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The Mass Media


Richard Thompson performs forms at the festival.
Richard Thompson performs forms at the festival.

The Boston Folk Festival culminated on Sunday evening with back-to-back performances by two Folk music powerhouses: Richard Thompson and Nanci Griffith.

At first, it struck me as if the Festival organizers were putting all their eggs in one basket by pairing Thompson and Griffith like this(each alone has a strong enough fan base to draw a huge crowd). The two have such different styles as to make for a jarring combination. Not to mention the risk in placing one before the other of alienating either performer’s devoted followers.

However, it turns out there was a good reason for the set-up. Apparently, Griffith’s manager had scheduled her for two performances on the same day (Saturday); not necessarily an impossible undertaking, except that the first of these performances was in Alaska. So Griffith was moved to the headline spot on Sunday, which Thompson, presumably, was originally supposed to fill. Hopefully, this explanation will be enough to satisfy any confused or upset fans. Now that that’s straightened out, I’ll move on to the performances.

Richard Thompson stepped onto the main stage in the late afternoon like an outlaw poet, alone and clad in black, brandishing an acoustic guitar. He launched into a tight set that pulled no punches, and each punch landed where it counts. The crowd was hooked from the start; Thompson is an incredibly captivating performer, with a seething tension just barely kept in check behind a buffer of eloquence.

He is also a craftsman of elegant and thoughtful songs-and that goes for music as well as lyrics; in his work, the two are beautifully paired. His lyrics are literate, spiked with sharp turns of speech and well-chiseled images. He is a gifted writer who is unafraid of being blunt, even brutal, yet always remains a poet. With one foot in the formal English folk tradition and one foot in rock and roll, Thompson is the romantic troubadour redone as critic of the modern age. He belongs in the company of such vitriolic and genius songwriter-poets as Bob Dylan and Elvis Costello.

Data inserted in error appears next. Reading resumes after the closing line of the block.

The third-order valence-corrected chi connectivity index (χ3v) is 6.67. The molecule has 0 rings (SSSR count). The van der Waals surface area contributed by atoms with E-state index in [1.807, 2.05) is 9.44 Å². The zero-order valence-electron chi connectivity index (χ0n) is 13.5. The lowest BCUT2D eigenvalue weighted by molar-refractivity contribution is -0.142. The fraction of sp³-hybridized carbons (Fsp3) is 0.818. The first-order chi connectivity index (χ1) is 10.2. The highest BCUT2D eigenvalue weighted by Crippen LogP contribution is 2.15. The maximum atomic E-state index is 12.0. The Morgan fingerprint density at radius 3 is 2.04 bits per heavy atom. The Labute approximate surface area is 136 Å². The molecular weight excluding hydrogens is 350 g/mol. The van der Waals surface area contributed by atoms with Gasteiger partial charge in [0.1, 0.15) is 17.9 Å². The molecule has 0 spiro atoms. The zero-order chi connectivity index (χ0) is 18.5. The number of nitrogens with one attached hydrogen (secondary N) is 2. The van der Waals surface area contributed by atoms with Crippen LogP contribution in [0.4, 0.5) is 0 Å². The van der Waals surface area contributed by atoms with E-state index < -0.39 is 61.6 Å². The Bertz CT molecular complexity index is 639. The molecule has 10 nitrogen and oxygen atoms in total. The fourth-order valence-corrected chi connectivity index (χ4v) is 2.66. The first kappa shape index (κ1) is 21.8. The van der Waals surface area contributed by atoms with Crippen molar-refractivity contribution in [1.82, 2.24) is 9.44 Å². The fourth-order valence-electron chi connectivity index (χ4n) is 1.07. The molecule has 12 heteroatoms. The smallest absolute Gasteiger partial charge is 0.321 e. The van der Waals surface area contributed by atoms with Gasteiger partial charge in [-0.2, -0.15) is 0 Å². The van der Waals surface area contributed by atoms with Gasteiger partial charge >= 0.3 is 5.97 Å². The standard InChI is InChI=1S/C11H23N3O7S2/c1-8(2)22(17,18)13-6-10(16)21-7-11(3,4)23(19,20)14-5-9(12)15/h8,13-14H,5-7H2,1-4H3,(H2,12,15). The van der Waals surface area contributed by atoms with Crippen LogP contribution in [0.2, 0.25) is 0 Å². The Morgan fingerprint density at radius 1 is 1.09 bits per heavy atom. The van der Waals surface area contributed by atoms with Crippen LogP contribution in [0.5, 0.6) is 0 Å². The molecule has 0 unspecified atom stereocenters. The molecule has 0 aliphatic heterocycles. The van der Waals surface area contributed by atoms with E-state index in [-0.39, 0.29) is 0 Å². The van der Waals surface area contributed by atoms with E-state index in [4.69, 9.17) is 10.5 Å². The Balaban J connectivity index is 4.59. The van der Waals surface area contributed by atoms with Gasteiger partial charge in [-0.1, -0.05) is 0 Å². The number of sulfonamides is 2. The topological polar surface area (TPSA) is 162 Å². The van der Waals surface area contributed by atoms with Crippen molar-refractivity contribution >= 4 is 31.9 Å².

His playing is edgy, original, a ballsy mix of styles, rhythms and dramatically employed dissonance; he is a strong and versatile guitarist. His vocal style is as intense and expressive as his playing; he has an emotive voice capable of conveying the heart of a song through its inflection. His songs are dark, aggressive with a sober wit, but they can also be tender, introspective. They are never lightweight or weak.

Thompson attacked each song in the set with a voracious passion, which even when restrained, was powerful. He is the kind of performer who can get an audience screaming and clapping or stun them into silence with moments of heartbreaking melodic beauty.

While firmly rooted in the Folk tradition, Thompson also seems influenced by a Rock aesthetic. Midway through his set, he was joined on-stage by a drummer who, on a minimal kit, added a further edge to the songs, punctuating Thompson’s terse rhythms and explosive solos. The sound of some of these songs verged on punk rock territory, which makes sense. After all, modern music genres like Punk and Skiffle have roots in the same working class background as Folk. As a form that serves to motivate, unite, and give voice to the people, Punk is really just a different kind of Folk music. In Thompson’s work, the two approaches inform each other in a truly affecting way.